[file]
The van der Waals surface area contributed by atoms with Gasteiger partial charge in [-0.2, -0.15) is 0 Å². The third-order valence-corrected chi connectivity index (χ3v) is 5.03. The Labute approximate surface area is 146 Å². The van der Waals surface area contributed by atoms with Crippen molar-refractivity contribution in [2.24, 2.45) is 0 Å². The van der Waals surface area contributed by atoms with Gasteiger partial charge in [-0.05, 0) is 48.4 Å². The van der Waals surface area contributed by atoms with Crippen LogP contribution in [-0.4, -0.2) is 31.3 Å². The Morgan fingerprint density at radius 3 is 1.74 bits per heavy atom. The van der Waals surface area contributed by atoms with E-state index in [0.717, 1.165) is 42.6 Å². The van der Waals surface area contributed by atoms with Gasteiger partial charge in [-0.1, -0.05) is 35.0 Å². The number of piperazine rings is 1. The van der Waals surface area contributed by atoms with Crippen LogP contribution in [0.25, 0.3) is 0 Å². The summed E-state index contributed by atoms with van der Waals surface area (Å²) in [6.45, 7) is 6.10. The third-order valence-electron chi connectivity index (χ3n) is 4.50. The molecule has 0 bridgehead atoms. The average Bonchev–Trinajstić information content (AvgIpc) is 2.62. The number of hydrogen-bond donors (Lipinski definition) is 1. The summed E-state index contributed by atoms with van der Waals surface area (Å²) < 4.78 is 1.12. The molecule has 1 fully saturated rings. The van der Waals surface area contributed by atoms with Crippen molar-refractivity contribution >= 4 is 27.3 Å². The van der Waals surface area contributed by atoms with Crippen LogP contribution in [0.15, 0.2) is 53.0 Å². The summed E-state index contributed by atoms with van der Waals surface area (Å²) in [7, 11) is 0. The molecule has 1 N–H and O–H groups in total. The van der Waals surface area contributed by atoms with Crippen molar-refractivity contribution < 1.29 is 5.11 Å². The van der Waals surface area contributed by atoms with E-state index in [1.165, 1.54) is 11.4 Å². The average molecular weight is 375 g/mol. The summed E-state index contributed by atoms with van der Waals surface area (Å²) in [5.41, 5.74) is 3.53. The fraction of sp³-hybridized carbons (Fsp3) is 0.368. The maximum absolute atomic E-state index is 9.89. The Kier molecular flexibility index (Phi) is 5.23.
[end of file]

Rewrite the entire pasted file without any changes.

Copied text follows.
The van der Waals surface area contributed by atoms with Gasteiger partial charge in [-0.2, -0.15) is 0 Å². The third-order valence-corrected chi connectivity index (χ3v) is 5.03. The Labute approximate surface area is 146 Å². The van der Waals surface area contributed by atoms with Crippen molar-refractivity contribution in [2.24, 2.45) is 0 Å². The van der Waals surface area contributed by atoms with Gasteiger partial charge in [-0.05, 0) is 48.4 Å². The van der Waals surface area contributed by atoms with Crippen LogP contribution in [-0.4, -0.2) is 31.3 Å². The Morgan fingerprint density at radius 3 is 1.74 bits per heavy atom. The van der Waals surface area contributed by atoms with E-state index in [0.717, 1.165) is 42.6 Å². The van der Waals surface area contributed by atoms with Gasteiger partial charge in [-0.1, -0.05) is 35.0 Å². The number of piperazine rings is 1. The van der Waals surface area contributed by atoms with Crippen LogP contribution in [0.25, 0.3) is 0 Å². The summed E-state index contributed by atoms with van der Waals surface area (Å²) in [6.45, 7) is 6.10. The third-order valence-electron chi connectivity index (χ3n) is 4.50. The molecule has 0 bridgehead atoms. The average Bonchev–Trinajstić information content (AvgIpc) is 2.62. The number of hydrogen-bond donors (Lipinski definition) is 1. The summed E-state index contributed by atoms with van der Waals surface area (Å²) < 4.78 is 1.12. The molecule has 1 fully saturated rings. The van der Waals surface area contributed by atoms with Crippen molar-refractivity contribution >= 4 is 27.3 Å². The van der Waals surface area contributed by atoms with Crippen LogP contribution in [0.15, 0.2) is 53.0 Å². The summed E-state index contributed by atoms with van der Waals surface area (Å²) in [7, 11) is 0. The molecule has 1 N–H and O–H groups in total. The van der Waals surface area contributed by atoms with Crippen molar-refractivity contribution < 1.29 is 5.11 Å². The van der Waals surface area contributed by atoms with E-state index in [1.165, 1.54) is 11.4 Å². The average molecular weight is 375 g/mol. The summed E-state index contributed by atoms with van der Waals surface area (Å²) in [5.41, 5.74) is 3.53. The fraction of sp³-hybridized carbons (Fsp3) is 0.368. The maximum absolute atomic E-state index is 9.89. The Kier molecular flexibility index (Phi) is 5.23.